Knowing that there were all these threads, and that many of them knew little about the others, Ward, Adler and Arem, along with many others at the Caffe, thought perhaps the research Arem was doing could go beyond a college thesis. Ward and Adler stepped in to help Arem find sources, do interviews, and turn her results into a detailed exhibit that is currently on display throughout the café. An extensive oral history collection is underway (check out www.caffelenahistory.org to see some of the stories that have been submitted online, or add your own recollections). People have come out of the woodwork to contribute. “People remember their visits here,” observes Ward.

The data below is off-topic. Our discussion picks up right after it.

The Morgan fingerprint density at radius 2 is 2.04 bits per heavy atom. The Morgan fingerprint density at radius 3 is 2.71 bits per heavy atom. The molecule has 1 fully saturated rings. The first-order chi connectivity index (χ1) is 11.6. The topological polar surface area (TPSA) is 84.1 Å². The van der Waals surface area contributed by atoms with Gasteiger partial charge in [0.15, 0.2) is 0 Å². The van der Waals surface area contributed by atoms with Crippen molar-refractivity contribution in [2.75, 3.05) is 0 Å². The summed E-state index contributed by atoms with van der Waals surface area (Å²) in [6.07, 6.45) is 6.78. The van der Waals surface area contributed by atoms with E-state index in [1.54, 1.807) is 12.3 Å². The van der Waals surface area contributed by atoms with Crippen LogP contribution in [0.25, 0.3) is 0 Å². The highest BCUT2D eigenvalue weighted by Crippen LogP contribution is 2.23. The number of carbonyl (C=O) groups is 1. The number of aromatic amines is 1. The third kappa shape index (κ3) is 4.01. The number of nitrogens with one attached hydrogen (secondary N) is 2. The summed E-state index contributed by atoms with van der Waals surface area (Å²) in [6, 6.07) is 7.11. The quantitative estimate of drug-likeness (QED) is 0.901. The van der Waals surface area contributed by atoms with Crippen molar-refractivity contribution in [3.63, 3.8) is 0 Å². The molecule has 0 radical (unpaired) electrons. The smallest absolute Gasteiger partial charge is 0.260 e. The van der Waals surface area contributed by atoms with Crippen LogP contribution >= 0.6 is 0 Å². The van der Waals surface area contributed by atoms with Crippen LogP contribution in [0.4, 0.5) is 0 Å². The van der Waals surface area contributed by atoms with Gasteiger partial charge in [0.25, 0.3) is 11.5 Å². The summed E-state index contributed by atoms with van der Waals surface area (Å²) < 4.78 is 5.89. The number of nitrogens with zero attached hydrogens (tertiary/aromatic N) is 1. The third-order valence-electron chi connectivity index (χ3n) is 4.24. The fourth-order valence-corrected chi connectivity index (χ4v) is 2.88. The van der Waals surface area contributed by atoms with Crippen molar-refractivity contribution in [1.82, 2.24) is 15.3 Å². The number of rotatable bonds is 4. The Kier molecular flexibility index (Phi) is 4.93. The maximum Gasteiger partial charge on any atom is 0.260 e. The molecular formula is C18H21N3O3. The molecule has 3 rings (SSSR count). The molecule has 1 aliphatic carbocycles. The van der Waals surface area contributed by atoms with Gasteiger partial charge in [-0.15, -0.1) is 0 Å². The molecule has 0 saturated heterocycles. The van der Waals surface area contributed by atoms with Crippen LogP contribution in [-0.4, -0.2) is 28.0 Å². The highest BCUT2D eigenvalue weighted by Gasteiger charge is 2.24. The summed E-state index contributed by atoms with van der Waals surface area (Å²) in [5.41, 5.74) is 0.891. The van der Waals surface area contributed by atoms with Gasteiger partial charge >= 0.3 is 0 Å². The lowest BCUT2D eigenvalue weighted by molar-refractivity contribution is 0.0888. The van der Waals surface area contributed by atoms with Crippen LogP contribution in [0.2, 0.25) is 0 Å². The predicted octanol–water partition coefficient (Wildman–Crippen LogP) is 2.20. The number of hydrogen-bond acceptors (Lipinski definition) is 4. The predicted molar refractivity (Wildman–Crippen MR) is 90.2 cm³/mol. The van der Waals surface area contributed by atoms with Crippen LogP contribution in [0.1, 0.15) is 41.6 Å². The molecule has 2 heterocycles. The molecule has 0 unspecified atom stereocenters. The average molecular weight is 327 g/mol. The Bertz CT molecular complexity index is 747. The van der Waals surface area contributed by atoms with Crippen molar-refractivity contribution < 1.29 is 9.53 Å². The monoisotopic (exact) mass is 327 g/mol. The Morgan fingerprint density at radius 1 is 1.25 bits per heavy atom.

One wall of the exhibit is devoted to a selection of photos of the many well-known artists who performed, and often got an early boost, at the café, including: Ani DiFranco, whose first show at Lena’s had six people in attendance (at least according to Adler’s memory); Bernice Johnson Reagon, founder of Sweet Honey in the Rock; Mississippi John Hurt and Skip James, some of the original Delta bluesmen; Odetta; Emmylou Harris; Nanci Griffith.

“What I love about this exhibit is that it goes farther toward portraying all the many kinds of cross-currents that pass through this place than anything else ever has,” says Ward. “There is no one Caffe Lena.”

A room in the back is devoted specifically to Lena Spencer herself, whose memory still looms large over the café she founded, tended through near constant financial crisis, and for a long time lived in when she couldn’t afford an apartment. Her pickiness when it came to performers and yet constant encouragement of young artists, her love of theater and visual art, and her complete devotion to the café and its many projects are still legend, 16 years after she died and a nonprofit formed to keep the café going.